Lingzi Xiaoli, Dept. of Food Science, Penn State University Kakolie Goswami

Lingzi Xiaoli, Dept. of Food Science, Penn State University Kakolie Goswami, Dept. of Food Science, Penn State University Dr. Edward George Dudley, Dept. of Food Science, Penn State University Shiga toxin producing Escherichia coli (STEC) are notorious foodborne pathogens. Upon ingestion of contaminated food, the bacteria establish themselves in the colon and produce Shiga toxin (Stx) which translocates through the endothelial membrane and reaches the target cells (1–3).

Disease symptoms first present as a mild diarrhea that can progress to bloody diarrhea and further lead to hemolytic uremic syndrome or hemorrhagic colitis. There are two immunologically distinct Shiga toxin, designated Shiga toxin 1 (Stx1) and 2 (Stx2). Studies have shown that Stx2 is more potent than Stx1 (4). While Stx can be detected by commercially available kits, these methods are not quantitative. Additionally, the only commercially available anti-Stx antibodies are mouse monoclonals, so designing an enzyme-linked immunosorbent assay (ELISA) requires one to generate antibodies from another species to use for capture or detection.

We were interested in designing an ELISA using only commercially available components, and below we describe how we accomplished this using ceramide trihexoside (also known as globotriaosylceramide, Gb3, and CTH) obtained from Matreya.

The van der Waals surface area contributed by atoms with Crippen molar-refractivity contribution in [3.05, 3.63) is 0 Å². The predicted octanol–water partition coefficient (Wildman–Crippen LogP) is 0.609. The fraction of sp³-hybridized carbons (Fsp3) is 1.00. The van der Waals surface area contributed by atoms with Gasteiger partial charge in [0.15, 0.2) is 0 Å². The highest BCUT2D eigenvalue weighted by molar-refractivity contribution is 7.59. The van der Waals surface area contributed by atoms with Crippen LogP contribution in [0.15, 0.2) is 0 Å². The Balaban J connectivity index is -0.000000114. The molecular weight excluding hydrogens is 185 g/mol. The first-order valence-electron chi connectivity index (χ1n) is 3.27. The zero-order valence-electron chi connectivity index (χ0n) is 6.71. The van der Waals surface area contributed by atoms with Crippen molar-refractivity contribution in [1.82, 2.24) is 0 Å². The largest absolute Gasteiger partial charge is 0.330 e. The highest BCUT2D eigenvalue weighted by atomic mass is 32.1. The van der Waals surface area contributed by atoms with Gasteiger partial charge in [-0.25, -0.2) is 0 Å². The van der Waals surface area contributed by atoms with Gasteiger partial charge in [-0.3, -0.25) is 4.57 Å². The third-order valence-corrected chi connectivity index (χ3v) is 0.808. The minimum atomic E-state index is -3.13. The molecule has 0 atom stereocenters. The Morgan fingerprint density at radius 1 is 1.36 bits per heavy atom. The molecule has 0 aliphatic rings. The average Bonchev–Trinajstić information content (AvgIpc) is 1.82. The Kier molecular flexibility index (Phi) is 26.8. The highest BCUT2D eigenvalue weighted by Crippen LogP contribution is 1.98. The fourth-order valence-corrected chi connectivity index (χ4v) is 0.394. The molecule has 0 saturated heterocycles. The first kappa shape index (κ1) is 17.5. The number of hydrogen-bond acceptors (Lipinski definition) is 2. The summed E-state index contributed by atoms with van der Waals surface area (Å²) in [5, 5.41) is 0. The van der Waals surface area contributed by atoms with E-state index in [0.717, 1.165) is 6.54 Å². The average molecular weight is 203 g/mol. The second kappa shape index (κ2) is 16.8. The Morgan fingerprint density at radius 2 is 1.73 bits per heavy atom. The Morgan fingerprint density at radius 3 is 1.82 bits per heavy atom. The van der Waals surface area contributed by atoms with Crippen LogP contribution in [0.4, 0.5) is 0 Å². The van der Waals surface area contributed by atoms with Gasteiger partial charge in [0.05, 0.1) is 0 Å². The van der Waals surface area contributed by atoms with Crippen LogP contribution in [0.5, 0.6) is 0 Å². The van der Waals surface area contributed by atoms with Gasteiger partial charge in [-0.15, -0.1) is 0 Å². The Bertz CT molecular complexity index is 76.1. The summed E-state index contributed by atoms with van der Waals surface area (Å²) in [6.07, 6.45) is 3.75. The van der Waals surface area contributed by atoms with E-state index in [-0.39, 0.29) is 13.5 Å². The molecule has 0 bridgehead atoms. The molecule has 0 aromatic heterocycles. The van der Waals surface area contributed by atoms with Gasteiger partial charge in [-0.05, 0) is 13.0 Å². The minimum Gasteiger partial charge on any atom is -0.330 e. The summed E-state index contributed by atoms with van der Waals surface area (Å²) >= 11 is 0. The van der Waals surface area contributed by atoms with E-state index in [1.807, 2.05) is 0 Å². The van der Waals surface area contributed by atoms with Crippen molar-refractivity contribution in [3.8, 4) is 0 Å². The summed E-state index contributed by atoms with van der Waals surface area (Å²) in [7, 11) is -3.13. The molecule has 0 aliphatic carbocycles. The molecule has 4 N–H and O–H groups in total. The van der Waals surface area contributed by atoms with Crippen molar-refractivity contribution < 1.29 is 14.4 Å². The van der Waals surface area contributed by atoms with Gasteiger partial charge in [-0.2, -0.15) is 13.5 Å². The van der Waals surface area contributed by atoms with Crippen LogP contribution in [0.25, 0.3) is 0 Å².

* Matreya is very pleased to have this article from professor E. G. Dudley at The Pennsylvania State University. We thank Dr. Dudley and his group for their collaboration. Shiga toxin 2 binds to the glycolipid globotriaosylceramide (Gb3) on the kidney epithelium. In our study, three different types of CTH were individually used to coat a polystyrene 96 well plate. Both the top (non-hydroxy acyl) and bottom (hydroxy acyl) spot of CTH as well as the semisynthetic lyso-CTH were compared, and we concluded that the bottom spot CTH was most sensitive for Stx quantification. We also investigated the efficacy of different solvents to dissolve the CTH bottom spot. Hot methanol (at 55oC), room temperature methanol and chloroform: methanol (2:1) were tested. CTH bottom spot dissolved in the chloroform:methanol (2:1) gave the highest signal. We also tested a combination of cholesterol, lecithin and CTH (bottom spot), however the bottom spot alone showed highest